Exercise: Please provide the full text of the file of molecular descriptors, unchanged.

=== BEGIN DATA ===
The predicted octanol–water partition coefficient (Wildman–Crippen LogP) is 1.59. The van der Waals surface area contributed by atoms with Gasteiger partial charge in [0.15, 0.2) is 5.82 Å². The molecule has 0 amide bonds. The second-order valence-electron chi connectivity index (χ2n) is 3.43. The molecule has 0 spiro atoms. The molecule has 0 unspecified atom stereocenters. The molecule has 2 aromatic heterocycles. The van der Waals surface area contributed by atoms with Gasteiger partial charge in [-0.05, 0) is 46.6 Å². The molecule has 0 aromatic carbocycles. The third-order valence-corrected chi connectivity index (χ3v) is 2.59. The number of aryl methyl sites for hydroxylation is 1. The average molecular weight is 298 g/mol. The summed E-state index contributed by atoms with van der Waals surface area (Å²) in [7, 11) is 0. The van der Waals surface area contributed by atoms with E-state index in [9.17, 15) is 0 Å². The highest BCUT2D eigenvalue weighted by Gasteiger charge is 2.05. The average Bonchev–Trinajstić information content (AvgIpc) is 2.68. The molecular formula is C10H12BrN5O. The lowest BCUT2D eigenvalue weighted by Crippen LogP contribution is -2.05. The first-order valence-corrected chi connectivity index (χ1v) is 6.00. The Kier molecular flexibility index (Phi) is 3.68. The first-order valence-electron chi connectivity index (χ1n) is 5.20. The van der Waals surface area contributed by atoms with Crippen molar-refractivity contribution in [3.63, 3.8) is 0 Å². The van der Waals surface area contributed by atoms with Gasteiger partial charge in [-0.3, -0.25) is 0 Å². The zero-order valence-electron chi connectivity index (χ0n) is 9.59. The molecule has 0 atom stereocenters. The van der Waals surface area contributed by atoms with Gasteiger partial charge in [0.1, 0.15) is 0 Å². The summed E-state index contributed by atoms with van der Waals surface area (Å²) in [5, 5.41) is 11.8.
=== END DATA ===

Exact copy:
The predicted octanol–water partition coefficient (Wildman–Crippen LogP) is 1.59. The van der Waals surface area contributed by atoms with Gasteiger partial charge in [0.15, 0.2) is 5.82 Å². The molecule has 0 amide bonds. The second-order valence-electron chi connectivity index (χ2n) is 3.43. The molecule has 0 spiro atoms. The molecule has 0 unspecified atom stereocenters. The molecule has 2 aromatic heterocycles. The van der Waals surface area contributed by atoms with Gasteiger partial charge in [-0.05, 0) is 46.6 Å². The molecule has 0 aromatic carbocycles. The third-order valence-corrected chi connectivity index (χ3v) is 2.59. The number of aryl methyl sites for hydroxylation is 1. The average molecular weight is 298 g/mol. The summed E-state index contributed by atoms with van der Waals surface area (Å²) in [7, 11) is 0. The van der Waals surface area contributed by atoms with E-state index in [9.17, 15) is 0 Å². The highest BCUT2D eigenvalue weighted by Gasteiger charge is 2.05. The average Bonchev–Trinajstić information content (AvgIpc) is 2.68. The molecular formula is C10H12BrN5O. The lowest BCUT2D eigenvalue weighted by Crippen LogP contribution is -2.05. The first-order valence-corrected chi connectivity index (χ1v) is 6.00. The Kier molecular flexibility index (Phi) is 3.68. The first-order valence-electron chi connectivity index (χ1n) is 5.20. The van der Waals surface area contributed by atoms with Crippen molar-refractivity contribution in [3.63, 3.8) is 0 Å². The van der Waals surface area contributed by atoms with Gasteiger partial charge in [-0.3, -0.25) is 0 Å². The zero-order valence-electron chi connectivity index (χ0n) is 9.59. The molecule has 0 atom stereocenters. The van der Waals surface area contributed by atoms with Gasteiger partial charge in [0.1, 0.15) is 0 Å². The summed E-state index contributed by atoms with van der Waals surface area (Å²) in [5, 5.41) is 11.8.